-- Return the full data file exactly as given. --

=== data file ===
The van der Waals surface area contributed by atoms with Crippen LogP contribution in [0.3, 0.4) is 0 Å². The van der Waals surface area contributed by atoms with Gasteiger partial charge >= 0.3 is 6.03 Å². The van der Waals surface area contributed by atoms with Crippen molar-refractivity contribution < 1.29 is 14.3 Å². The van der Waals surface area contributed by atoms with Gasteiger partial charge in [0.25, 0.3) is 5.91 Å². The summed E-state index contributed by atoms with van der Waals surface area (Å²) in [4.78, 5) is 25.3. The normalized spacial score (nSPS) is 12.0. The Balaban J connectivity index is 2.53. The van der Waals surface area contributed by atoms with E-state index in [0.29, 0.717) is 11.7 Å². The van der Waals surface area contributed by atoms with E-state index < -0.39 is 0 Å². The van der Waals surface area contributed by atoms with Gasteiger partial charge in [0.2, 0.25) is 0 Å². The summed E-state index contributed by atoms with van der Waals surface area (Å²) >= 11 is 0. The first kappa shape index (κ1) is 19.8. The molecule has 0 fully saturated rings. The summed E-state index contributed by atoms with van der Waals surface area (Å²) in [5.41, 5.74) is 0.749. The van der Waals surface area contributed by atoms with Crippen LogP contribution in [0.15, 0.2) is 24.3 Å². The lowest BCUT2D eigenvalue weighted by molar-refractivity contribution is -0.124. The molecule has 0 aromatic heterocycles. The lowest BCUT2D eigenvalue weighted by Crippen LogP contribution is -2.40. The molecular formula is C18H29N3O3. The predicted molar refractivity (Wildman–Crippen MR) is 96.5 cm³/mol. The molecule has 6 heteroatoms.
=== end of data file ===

The van der Waals surface area contributed by atoms with Crippen LogP contribution in [0.3, 0.4) is 0 Å². The van der Waals surface area contributed by atoms with Gasteiger partial charge >= 0.3 is 6.03 Å². The van der Waals surface area contributed by atoms with Crippen molar-refractivity contribution < 1.29 is 14.3 Å². The van der Waals surface area contributed by atoms with Gasteiger partial charge in [0.25, 0.3) is 5.91 Å². The summed E-state index contributed by atoms with van der Waals surface area (Å²) in [4.78, 5) is 25.3. The normalized spacial score (nSPS) is 12.0. The Balaban J connectivity index is 2.53. The van der Waals surface area contributed by atoms with E-state index in [0.29, 0.717) is 11.7 Å². The van der Waals surface area contributed by atoms with E-state index < -0.39 is 0 Å². The van der Waals surface area contributed by atoms with Gasteiger partial charge in [0.2, 0.25) is 0 Å². The summed E-state index contributed by atoms with van der Waals surface area (Å²) >= 11 is 0. The first kappa shape index (κ1) is 19.8. The molecule has 0 fully saturated rings. The summed E-state index contributed by atoms with van der Waals surface area (Å²) in [5.41, 5.74) is 0.749. The van der Waals surface area contributed by atoms with Crippen LogP contribution in [0.15, 0.2) is 24.3 Å². The lowest BCUT2D eigenvalue weighted by molar-refractivity contribution is -0.124. The molecule has 0 aromatic heterocycles. The lowest BCUT2D eigenvalue weighted by Crippen LogP contribution is -2.40. The molecular formula is C18H29N3O3. The predicted molar refractivity (Wildman–Crippen MR) is 96.5 cm³/mol. The molecule has 6 heteroatoms.